Breathing Air Back into Our Schools and Offices

Posted by Mansour Abdulbaki, PhD, Director of Science & Education

Science-Based Guidance for Indoor Public Spaces

With all the discussions about re-opening schools and businesses during this routine-challenging pandemic, there are many sources of advice and opinions - not all bad, but not all complete. This guide is intended to give you the science-based considerations that you need to take into account when opening your spaces to employees, customers, and students.

Most guidance for public spaces focuses on cleaning surfaces to prevent transmission from high touch surfaces and social distancing “where possible.” While we’ll cover surface precautions here we’ll also go further and discuss best practices for how to handle the air we all breathe and focus on schools as a priority.

Acknowledging the importance of the school environment to whole-student development and the life-long consequences of being physically out of school, there are engineering actions that must be taken to provide safer spaces for reduced transmission among congregated and concentrated populations to transform schools into pandemic-resilient learning spaces.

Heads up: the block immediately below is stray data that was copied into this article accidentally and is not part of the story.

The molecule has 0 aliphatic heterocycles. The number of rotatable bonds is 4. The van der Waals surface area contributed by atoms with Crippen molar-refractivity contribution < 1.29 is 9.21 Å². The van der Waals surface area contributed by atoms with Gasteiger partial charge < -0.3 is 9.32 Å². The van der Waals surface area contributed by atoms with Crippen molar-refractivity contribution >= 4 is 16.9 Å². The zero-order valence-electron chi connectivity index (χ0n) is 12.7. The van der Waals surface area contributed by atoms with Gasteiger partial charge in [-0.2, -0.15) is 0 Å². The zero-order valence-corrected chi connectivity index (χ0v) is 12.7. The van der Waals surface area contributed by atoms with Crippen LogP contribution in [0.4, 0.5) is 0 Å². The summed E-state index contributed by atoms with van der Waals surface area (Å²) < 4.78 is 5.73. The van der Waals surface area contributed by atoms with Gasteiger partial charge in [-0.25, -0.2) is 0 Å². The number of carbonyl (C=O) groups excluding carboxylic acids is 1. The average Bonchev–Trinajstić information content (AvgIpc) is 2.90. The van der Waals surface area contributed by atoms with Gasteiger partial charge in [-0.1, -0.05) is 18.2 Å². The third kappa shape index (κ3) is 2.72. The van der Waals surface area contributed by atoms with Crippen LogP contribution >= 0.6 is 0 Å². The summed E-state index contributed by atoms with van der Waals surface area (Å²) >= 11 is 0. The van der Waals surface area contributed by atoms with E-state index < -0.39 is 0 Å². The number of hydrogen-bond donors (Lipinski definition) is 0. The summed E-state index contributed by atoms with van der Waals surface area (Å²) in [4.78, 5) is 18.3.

Strategies to Reduce Transmission


Contact Transmission from Surfaces

The CoVID-19 virus (SARS-CoV-2) falls into the “enveloped viruses” category. This category includes the common Influenza A virus and is one of the easiest classes of viruses to kill. This makes simply cleaning and disinfecting surfaces to reduce transmission of the virus an effective strategy. Cleaning and disinfecting surfaces should be done often and thoroughly and in accordance with CDC guidelines with EPA-approved cleaners.

Airborne Transmission

As mentioned, many cleaning strategies ignore the reason masks and social distancing are emphasized. The reason those things are so important is that a major mode of transmission is through the air.